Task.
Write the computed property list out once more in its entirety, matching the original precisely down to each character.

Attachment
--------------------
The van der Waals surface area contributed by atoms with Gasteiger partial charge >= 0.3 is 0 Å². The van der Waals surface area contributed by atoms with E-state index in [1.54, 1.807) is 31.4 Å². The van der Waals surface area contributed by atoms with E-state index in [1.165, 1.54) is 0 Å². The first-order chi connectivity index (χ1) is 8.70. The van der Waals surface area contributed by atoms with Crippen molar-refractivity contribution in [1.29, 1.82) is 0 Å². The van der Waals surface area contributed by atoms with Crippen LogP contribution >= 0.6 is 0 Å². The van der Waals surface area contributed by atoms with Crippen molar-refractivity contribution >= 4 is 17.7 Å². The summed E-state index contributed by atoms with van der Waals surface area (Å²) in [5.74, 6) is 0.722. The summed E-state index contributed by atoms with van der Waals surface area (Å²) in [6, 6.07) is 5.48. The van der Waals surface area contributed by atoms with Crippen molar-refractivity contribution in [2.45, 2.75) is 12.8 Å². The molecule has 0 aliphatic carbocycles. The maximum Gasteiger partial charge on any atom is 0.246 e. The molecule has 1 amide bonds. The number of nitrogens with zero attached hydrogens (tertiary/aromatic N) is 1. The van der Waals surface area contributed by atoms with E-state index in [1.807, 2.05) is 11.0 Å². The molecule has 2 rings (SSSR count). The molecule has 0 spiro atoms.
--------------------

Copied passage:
The van der Waals surface area contributed by atoms with Gasteiger partial charge >= 0.3 is 0 Å². The van der Waals surface area contributed by atoms with E-state index in [1.54, 1.807) is 31.4 Å². The van der Waals surface area contributed by atoms with E-state index in [1.165, 1.54) is 0 Å². The first-order chi connectivity index (χ1) is 8.70. The van der Waals surface area contributed by atoms with Crippen molar-refractivity contribution in [1.29, 1.82) is 0 Å². The van der Waals surface area contributed by atoms with Crippen LogP contribution >= 0.6 is 0 Å². The van der Waals surface area contributed by atoms with Crippen molar-refractivity contribution >= 4 is 17.7 Å². The summed E-state index contributed by atoms with van der Waals surface area (Å²) in [5.74, 6) is 0.722. The summed E-state index contributed by atoms with van der Waals surface area (Å²) in [6, 6.07) is 5.48. The van der Waals surface area contributed by atoms with Crippen molar-refractivity contribution in [2.45, 2.75) is 12.8 Å². The molecule has 0 aliphatic carbocycles. The maximum Gasteiger partial charge on any atom is 0.246 e. The molecule has 1 amide bonds. The number of nitrogens with zero attached hydrogens (tertiary/aromatic N) is 1. The van der Waals surface area contributed by atoms with E-state index in [1.807, 2.05) is 11.0 Å². The molecule has 2 rings (SSSR count). The molecule has 0 spiro atoms.